The bench is by Bruce Kieffer and was in the September 2010 Handy issue.

To download the 5 page article click Mobile Workbench - 876 KB - pdf.

So I hope this selection of workbenches finds interest in anybody looking for ideas on building a workbench. This is a small selection of what is available out there, and often the best bench for a particular person does not come in a plan but is a compilation of various ideas, assembled to suit the type of work you plan on subjecting it too, and the space available.

So I am going to take a break from the computer for a couple of weeks. Check back around Xmas, if my slow connection co-operates, we might be able to get a few goodies under the tree.

So a heads up, I don't know yet if I will be re-newing this blog, when it comes up for renewal in the spring. It was never ment for long term, it is more of a bucket item I can put behind me now, and it takes time away from other things. I initially tried to avoid it by posting on forums, but it quickly became clear that was a waste of time.

"New Fangled-Workbench"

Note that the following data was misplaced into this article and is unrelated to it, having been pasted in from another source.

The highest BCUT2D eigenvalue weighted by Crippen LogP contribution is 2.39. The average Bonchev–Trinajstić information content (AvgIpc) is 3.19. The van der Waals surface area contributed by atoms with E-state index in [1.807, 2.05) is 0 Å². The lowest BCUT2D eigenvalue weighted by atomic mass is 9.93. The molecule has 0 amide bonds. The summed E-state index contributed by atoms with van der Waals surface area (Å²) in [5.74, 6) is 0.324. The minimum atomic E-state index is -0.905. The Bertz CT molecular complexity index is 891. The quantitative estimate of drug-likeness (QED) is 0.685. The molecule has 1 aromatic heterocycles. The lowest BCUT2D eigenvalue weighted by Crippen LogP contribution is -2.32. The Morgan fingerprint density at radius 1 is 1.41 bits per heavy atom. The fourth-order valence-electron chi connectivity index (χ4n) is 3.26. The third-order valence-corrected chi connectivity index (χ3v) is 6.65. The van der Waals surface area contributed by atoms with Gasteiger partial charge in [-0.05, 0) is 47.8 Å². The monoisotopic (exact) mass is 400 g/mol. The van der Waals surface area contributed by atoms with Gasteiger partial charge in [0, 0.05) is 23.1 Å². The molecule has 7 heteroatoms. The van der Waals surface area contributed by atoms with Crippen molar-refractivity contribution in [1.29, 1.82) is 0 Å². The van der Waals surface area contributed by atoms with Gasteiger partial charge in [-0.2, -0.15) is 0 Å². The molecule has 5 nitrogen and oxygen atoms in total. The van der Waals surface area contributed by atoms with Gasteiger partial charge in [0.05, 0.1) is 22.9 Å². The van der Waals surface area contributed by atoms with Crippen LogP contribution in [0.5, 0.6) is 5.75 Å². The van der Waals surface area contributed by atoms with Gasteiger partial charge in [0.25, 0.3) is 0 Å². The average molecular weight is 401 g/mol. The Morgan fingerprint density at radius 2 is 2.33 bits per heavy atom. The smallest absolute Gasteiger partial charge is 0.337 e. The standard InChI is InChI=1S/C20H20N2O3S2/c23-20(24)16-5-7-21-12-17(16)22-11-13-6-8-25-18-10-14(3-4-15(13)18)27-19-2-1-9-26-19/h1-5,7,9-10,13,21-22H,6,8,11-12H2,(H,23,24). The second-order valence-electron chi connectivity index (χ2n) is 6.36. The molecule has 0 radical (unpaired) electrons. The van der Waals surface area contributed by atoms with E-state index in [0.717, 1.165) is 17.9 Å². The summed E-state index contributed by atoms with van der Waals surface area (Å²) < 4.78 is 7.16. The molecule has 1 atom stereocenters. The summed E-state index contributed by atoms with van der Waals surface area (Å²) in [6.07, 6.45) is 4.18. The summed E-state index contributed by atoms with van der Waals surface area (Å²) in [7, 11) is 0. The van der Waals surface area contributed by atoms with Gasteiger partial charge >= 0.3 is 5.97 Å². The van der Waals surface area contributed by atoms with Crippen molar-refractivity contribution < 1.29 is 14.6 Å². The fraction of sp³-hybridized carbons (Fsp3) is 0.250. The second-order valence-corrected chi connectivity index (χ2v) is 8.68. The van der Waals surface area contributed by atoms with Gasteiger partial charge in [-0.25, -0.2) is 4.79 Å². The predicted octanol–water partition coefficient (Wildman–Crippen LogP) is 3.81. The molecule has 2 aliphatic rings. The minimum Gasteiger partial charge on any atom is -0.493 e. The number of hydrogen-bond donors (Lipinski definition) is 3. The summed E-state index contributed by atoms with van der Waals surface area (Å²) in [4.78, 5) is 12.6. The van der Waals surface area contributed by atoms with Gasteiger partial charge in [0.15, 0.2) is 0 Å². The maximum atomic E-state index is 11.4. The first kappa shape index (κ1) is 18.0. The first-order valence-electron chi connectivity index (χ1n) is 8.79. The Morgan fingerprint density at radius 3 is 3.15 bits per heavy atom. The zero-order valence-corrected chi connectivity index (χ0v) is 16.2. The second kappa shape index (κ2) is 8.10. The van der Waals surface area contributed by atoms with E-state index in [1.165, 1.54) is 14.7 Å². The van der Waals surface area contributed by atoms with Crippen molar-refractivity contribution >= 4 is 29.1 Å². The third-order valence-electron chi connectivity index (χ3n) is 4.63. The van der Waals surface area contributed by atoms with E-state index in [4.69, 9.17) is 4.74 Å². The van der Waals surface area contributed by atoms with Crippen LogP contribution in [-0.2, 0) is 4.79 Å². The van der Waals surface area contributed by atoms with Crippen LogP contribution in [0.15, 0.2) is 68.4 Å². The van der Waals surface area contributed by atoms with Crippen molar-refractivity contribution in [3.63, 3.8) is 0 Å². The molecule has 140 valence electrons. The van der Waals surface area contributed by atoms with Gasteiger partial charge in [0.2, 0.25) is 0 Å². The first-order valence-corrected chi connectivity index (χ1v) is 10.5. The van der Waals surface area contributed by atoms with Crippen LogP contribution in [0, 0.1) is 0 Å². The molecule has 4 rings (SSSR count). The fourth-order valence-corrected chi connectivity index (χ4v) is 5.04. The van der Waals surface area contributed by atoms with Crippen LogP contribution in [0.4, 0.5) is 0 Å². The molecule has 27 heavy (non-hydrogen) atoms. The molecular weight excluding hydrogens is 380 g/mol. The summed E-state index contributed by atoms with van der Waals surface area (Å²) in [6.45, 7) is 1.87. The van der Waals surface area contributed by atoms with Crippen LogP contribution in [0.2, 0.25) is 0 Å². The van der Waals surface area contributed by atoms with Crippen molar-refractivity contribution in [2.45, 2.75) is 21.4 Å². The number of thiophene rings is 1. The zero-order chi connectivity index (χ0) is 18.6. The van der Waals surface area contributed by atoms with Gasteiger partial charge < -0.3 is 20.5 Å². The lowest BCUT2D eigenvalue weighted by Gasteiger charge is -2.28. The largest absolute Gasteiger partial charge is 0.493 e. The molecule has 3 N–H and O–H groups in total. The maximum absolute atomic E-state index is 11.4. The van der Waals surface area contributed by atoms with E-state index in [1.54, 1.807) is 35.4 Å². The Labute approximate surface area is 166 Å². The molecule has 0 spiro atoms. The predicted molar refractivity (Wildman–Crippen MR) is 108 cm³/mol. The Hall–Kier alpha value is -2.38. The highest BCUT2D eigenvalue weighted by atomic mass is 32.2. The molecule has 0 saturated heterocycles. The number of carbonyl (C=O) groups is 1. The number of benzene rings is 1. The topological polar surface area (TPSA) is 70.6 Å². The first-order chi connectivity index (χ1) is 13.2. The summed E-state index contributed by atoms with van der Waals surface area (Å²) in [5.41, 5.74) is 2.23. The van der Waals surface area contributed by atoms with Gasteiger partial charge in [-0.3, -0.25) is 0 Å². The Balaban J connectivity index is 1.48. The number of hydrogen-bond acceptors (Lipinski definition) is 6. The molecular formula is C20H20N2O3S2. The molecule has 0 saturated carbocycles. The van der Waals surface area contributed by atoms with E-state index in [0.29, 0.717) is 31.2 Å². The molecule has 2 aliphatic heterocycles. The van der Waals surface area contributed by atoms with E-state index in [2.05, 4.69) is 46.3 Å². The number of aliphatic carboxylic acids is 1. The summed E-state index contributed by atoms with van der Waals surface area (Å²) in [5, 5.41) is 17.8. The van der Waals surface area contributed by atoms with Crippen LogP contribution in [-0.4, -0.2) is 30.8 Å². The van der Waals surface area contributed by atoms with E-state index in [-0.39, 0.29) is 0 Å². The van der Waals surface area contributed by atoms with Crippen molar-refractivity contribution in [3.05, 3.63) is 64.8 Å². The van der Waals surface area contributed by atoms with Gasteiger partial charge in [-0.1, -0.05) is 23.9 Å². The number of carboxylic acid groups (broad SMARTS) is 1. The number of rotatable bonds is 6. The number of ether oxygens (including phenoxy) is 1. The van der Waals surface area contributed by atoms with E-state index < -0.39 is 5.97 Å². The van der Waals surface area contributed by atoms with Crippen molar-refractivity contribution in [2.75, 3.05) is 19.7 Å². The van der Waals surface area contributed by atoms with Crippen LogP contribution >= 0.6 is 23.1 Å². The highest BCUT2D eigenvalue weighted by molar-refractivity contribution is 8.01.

And now for something different. Here is a plan for a large, solid, workbench with lots of clamping and support options, and not a single vice to be found. For a large solid workbench this is about as inexpensive as it gets, 6 standard 3/4" pipe clamps and some construction grade lumber is all you will need.

This plan was in the Fine Woodworking, November, 1999 issue. John White did the article and the build.

Its a short article so rather than a pdf, here are the images, expand to max. before saving.




"Building The Holtzapffel Workbench"

Recently one of my favorite sites WKFineTools.com shut down and has disappeared (except for on the wayback machine). Loved the submitted articles and there cleaned up old tech books. It's a big loss.

David Pearce submitted a number of articles documenting a number of projects. David started out a relative newbe learning the craft of woodworking. One of his first documented projects was a Holtzapffel workbench back in 2008. Without alot of experience he produced a nice solid bench that would provide long service.